There's also Igenea: http://www.igenea.com/en/ which is linked to FTDNA. It's been the source of two Swiss matches for me.

                  From what I understand, there are a variety of reasons for the relatively low number of Europeans who do DNA testing. Genealogy is one of the leading (if not the leading) hobbies in the U.S. It's a lot less popular in Europe, in part because it used to be the province of the aristocracy (this per a New Yorker article I read some months ago and some other forum discussions.) I understand there are also some legal obstacles to testing in some countries – Switzerland, France, Portugal, and (I think) Germany. While these are not insurmountable, and may just involve having an MD sign off, they are a disincentive. One of my Swiss matches also told me that cost is a factor.

                  It's too bad, as my paternal ancestry appears to be recently European, and I only have around 20 matches on that side, most of them quite distant.

                  Originally posted by 1_mke View Post
                  Thank you! Looks like they only do mtDNA and Y. I'll have to think about this.

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                  • #10
                    Originally posted by djknox View Post
                    are there real roadblocks to Europe?
                    Besides other reasons people posted the answer to roadblocks is yes. I have known UK ancestors, Y-DNA reflects this and we have matches on Y-DNA to Europe but paper is missing on several lines. People don't leave wills or estates naming their children. A lot of them lost their education when they came over here. Some of the poor that came over here may have never had education or the skills of reading and writing. Usually if you find a will here you can tell who was educated and who was not. People who are educated will leave very detailed wills naming all their children and what each one is to inherit. The ones who are semi educated, know to leave a will however the will,will just state wife (no names) and children (no names). It is very general, non specific. Then there are many who own things that leave no will and their estate winds up in probate. These would be your uneducated. Then you have people who own nothing and dont need a will.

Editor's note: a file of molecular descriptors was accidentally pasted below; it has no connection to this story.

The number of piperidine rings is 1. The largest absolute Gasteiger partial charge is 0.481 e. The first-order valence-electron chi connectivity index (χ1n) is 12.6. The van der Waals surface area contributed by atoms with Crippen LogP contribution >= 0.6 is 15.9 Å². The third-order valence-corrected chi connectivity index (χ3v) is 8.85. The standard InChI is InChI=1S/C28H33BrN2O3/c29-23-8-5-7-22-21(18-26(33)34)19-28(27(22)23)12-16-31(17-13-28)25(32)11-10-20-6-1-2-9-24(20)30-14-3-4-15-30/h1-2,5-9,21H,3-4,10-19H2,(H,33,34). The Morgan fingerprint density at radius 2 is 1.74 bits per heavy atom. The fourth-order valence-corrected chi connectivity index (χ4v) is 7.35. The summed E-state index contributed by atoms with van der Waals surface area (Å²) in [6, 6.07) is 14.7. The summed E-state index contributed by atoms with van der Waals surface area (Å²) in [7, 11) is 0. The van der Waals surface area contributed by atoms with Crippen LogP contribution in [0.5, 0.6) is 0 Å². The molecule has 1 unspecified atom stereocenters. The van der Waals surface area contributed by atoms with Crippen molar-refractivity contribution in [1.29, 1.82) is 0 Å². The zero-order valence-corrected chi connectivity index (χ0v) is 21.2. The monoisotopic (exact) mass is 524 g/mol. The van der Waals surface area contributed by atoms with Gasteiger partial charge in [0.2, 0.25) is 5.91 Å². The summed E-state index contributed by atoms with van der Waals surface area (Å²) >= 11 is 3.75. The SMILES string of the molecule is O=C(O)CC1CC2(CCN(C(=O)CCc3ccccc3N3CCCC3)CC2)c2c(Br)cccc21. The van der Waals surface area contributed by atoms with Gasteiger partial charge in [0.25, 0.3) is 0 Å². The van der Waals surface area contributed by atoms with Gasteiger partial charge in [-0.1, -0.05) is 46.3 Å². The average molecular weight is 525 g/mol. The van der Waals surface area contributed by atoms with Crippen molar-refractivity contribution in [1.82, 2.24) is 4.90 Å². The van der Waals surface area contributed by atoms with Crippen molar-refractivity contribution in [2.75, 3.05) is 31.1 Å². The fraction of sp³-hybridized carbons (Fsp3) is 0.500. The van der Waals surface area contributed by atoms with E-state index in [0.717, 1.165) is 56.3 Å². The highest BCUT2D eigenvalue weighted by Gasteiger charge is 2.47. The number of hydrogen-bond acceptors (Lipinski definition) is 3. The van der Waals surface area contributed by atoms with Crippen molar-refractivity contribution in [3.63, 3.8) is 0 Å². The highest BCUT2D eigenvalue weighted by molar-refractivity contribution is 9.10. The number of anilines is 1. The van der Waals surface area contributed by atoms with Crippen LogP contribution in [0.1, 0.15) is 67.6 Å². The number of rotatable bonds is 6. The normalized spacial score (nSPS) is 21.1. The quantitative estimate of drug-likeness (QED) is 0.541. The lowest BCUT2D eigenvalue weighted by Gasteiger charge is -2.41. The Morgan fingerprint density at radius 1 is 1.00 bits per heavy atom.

Last edited by Yaffa; 24 December 2012, 01:25 PM.

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                    • #11
                      Originally posted by NYMark View Post
                      There's also Igenea: [.
                      With whom I originally tested. Until I found that all they were doing was charging me extra for acting as a middle-man between me and FTDNA. Since then I've dealt directly with the organ-grinder and ignored the monkey.

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                      • #12
                        GENO2.0 international orders

                        Here's a list of countries that GENO2.0 can be shipped to at the same price as the U.S., with $20.00 shipping.

                        http://shop.nationalgeographic.com/h...Countries.html

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                        • #13
                          Good to know. I figured it would be cheaper for non-US folks. Didn't really look at the pricing, etc.

                          Originally posted by fbirder View Post
                          With whom I originally tested. Until I found that all they were doing was charging me extra for acting as a middle-man between me and FTDNA. Since then I've dealt directly with the organ-grinder and ignored the monkey.

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                          • #14
                            yeah... but just because it can be shipped doesn't mean there's a demand. This thread is about the lack of marketing of genetic genealogy overseas, and participants thereafter... not whether geno 2.0 it can be shipped to Estonia!

                            I live in the Far East. Yes the product is shipped there but have never heard of anyone even knowing about such a study or service.